I finally got to visit New York City. Deb has been there a couple of times but I just haven’t had the opportunity to get there. Even though it was approximately 100 degrees daily, we saw sights that can be seen only in New York. It was definitely worth the wait. We toured Liberty Island, the home of the Statue of Liberty. I wondered if it would be as impressive in person as it is in the magazines and brochures. It was more impressive in person to me. At the time of construction, it was the highest standing structure on the east coast. I can only imagine what it must have looked like before the copper oxidized into the present green. The sun reflecting off the bright copper must have been truly magnificent. All of us, but particularly the millions of immigrants whose first sight coming into the harbor was the Statue of Liberty owe a debt of thanks to the French for their gift. With that sight, they knew at long last they had arrived in the land of the free and the land of opportunity. The 9/11 Memorial was fascinating. Deb had visited it not long after the attack occurred and wondered what it would look like as it stands today. Where there were just enormous holes previously, there are now twin square water-falls and reflecting pools surrounded by the names of the victims of terror and 400 white oaks and one pear tree. There are more improvements to come and a museum yet to be finished. It’s taking time but it looks like they have a great plan.
Central Park was interesting. Where else would you find a polar bear exhibit, a penguin exhibit, a sea lion exhibit, petting zoo, and over 800 acres of green-space, all in the middle of a city of skyscrapers and concrete? The polar bear looked a little stressed but I’m not sure it looked any more stressed than me! I can see why, however, people line up to get a seat just to people watch. Times Square is smaller than I imagined and Rockefeller Center is darned small but all of it is much more crowded than I imagined. The M&M store should consider asking the Book of World Records people for a world’s record for the most people fitting into an M&M store. We did see a play, “Rock of Ages”, and Deb saw “Newsies” in the theatre district and we had a beer at the only local brewery we could find, Heartland Brewery. All in all, we had a great time, but I’m quite sure Deb will make it back to New York before I do.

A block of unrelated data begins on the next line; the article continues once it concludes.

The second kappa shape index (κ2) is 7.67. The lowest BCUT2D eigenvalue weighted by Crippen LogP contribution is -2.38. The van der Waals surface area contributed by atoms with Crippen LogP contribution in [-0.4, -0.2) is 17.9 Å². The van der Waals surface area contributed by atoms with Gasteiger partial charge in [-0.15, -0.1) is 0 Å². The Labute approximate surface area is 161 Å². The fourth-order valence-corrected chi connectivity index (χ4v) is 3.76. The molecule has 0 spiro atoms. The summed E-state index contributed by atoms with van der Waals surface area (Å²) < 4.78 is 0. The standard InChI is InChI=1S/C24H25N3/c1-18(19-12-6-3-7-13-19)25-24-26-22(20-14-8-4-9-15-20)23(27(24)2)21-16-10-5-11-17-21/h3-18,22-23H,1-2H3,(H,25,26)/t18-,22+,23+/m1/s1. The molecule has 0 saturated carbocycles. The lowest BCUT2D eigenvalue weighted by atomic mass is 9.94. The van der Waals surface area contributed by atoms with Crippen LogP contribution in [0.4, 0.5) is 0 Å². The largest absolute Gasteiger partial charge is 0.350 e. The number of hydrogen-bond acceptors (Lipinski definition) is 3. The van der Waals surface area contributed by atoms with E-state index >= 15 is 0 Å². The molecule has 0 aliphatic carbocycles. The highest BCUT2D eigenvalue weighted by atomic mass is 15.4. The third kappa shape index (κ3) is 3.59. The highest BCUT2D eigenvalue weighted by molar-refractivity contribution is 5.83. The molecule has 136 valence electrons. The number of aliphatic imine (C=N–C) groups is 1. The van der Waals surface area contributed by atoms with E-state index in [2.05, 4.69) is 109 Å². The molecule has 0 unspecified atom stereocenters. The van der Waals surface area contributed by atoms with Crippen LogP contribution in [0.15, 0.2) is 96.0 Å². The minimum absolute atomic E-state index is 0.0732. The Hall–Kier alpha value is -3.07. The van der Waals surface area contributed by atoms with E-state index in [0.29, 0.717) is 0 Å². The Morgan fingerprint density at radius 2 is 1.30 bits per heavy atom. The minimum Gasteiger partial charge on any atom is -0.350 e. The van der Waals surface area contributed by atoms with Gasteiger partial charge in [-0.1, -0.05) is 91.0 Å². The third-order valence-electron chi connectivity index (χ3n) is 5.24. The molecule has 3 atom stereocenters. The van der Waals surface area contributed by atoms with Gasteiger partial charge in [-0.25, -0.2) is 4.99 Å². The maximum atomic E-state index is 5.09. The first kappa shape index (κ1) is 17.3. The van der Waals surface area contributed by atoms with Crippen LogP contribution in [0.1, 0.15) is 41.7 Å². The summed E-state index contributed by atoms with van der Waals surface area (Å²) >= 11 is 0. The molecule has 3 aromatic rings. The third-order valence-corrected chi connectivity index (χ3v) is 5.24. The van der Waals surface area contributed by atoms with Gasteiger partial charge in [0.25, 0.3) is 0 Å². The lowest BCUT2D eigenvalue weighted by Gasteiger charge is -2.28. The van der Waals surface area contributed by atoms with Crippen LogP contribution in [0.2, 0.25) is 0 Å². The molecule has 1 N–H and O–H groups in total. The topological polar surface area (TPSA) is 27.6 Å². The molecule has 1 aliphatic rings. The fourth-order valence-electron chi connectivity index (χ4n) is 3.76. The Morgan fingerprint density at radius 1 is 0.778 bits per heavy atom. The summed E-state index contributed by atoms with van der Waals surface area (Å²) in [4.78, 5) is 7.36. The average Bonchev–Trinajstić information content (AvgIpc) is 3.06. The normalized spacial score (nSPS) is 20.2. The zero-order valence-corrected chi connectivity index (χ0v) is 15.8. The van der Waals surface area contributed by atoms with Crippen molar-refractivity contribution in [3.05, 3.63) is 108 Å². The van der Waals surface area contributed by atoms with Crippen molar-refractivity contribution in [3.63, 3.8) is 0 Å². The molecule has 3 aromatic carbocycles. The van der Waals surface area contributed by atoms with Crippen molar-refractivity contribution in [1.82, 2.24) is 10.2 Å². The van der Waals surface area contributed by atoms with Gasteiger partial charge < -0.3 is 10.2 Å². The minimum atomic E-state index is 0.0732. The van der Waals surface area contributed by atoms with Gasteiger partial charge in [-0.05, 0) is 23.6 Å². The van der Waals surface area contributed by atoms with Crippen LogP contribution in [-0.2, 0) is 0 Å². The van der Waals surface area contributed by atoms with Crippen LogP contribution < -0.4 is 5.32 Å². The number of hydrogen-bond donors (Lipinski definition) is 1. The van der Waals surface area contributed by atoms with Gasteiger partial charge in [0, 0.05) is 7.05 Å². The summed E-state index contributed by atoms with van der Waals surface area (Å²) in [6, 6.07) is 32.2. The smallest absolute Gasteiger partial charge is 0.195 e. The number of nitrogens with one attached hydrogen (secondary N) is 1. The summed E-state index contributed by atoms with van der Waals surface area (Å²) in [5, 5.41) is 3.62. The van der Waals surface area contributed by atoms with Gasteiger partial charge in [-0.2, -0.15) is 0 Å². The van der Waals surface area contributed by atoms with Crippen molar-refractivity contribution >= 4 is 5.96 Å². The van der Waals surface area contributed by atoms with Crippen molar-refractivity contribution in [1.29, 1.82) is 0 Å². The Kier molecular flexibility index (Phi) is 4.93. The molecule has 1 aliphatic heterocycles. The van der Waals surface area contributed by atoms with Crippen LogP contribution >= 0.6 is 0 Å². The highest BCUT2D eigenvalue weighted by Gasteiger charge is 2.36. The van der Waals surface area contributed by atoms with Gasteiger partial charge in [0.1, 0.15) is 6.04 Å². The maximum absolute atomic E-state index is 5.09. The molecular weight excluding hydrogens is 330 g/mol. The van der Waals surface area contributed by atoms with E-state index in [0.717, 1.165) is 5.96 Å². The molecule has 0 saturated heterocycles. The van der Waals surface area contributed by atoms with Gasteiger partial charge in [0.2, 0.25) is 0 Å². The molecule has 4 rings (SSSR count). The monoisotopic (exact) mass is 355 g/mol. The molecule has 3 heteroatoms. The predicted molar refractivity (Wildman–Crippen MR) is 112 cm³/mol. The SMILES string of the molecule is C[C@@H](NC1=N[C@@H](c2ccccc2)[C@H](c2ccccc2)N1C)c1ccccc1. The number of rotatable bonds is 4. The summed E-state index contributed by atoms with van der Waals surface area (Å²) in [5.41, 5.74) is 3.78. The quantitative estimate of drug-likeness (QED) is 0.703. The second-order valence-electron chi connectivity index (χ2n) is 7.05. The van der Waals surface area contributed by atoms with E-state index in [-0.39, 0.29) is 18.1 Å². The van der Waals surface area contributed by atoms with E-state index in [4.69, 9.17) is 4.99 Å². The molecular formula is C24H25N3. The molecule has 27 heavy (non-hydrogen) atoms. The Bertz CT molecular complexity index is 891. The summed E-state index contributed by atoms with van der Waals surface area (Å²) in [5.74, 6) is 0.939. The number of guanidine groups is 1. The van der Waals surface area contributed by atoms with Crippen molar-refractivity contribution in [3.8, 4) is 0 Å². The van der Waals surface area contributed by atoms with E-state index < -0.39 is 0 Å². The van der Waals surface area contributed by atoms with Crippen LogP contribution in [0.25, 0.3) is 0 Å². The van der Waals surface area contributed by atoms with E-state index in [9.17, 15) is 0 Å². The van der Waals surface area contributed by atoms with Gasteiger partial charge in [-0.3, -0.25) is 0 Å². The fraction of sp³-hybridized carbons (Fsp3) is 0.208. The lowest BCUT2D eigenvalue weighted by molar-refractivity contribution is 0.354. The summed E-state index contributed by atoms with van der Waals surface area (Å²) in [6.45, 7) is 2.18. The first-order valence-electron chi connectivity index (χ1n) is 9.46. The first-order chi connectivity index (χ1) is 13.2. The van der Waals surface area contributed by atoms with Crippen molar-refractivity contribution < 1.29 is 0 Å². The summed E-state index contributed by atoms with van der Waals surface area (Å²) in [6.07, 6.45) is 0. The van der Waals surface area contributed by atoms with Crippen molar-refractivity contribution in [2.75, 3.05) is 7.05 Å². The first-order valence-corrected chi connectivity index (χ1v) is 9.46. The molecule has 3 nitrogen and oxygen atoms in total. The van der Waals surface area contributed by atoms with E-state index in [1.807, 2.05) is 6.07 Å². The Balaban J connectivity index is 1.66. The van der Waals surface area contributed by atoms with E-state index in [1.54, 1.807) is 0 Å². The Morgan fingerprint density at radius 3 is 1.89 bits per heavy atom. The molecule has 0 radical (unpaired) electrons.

We were actually in New York to attend the 2013 International Financial Planning Conference for Money Concepts Capital Corporation, the financial planning company for which I am a Registered Representative. Money Concepts was founded by Jack Walsh in 1979. After a long war with Parkinson’s, Jack passed away last September 6. This was the first conference without Jack’s presence but not his influence. Truly great leaders have a way of continuing to influence those around them even after they are no longer physically walking on this earth. Jack was one of those truly great leaders. His son, Denis, has effectively carried on as President and CEO of Money Concepts, having moved into those positions of authority and responsibility since joining Money Concepts in 1981. Over the years, the closing comments given by Jack and Denis at the various annual conferences have centered on Jack’s five points of “What Makes a Professional a Professional.” In a tribute to Jack, Denis ended this year’s conference itemizing Jack’s timeless thoughts on this topic. Here are the attributes of “What Makes a Pro a Pro”.
1. Professionals have an enormous conviction for success. Failure is not an option for a pro. It’s just another experience in learning to control attitude and creates a double resolve to move forward toward success.
2. Professionals like money and like to earn it because of what money can do. They enjoy using money not only to help others; do nice things with their family; but also to become benefactors to others.
3. Professionals have a high capacity to work to get projects completed. They do the right things. They do productive things. They work by the project and not by the hour.
4. Professionals are long-term students of the game. Whatever the profession, pros, through-out their career, continually strive to improve personally and professionally. As long as they are working, they are educating themselves and encouraging others around them to keep improving themselves as well.
5. Professionals have an organized vision of the future. They are able to see things that have not happened as yet. They are able to make adjustments to their vision that have to be made in order to keep the organized vision in context to current and future events. By following these five points, success, while not guaranteed, certainly becomes more obtainable. Thank you, Jack and Denis. This is Jerry Coon signing off.
Jerry Coon is an Enrolled Agent and
a Registered Tax Return Preparer.
He owns Action Tax Service on
Northland Dr. in Rockford.
Contact Jerry through his website: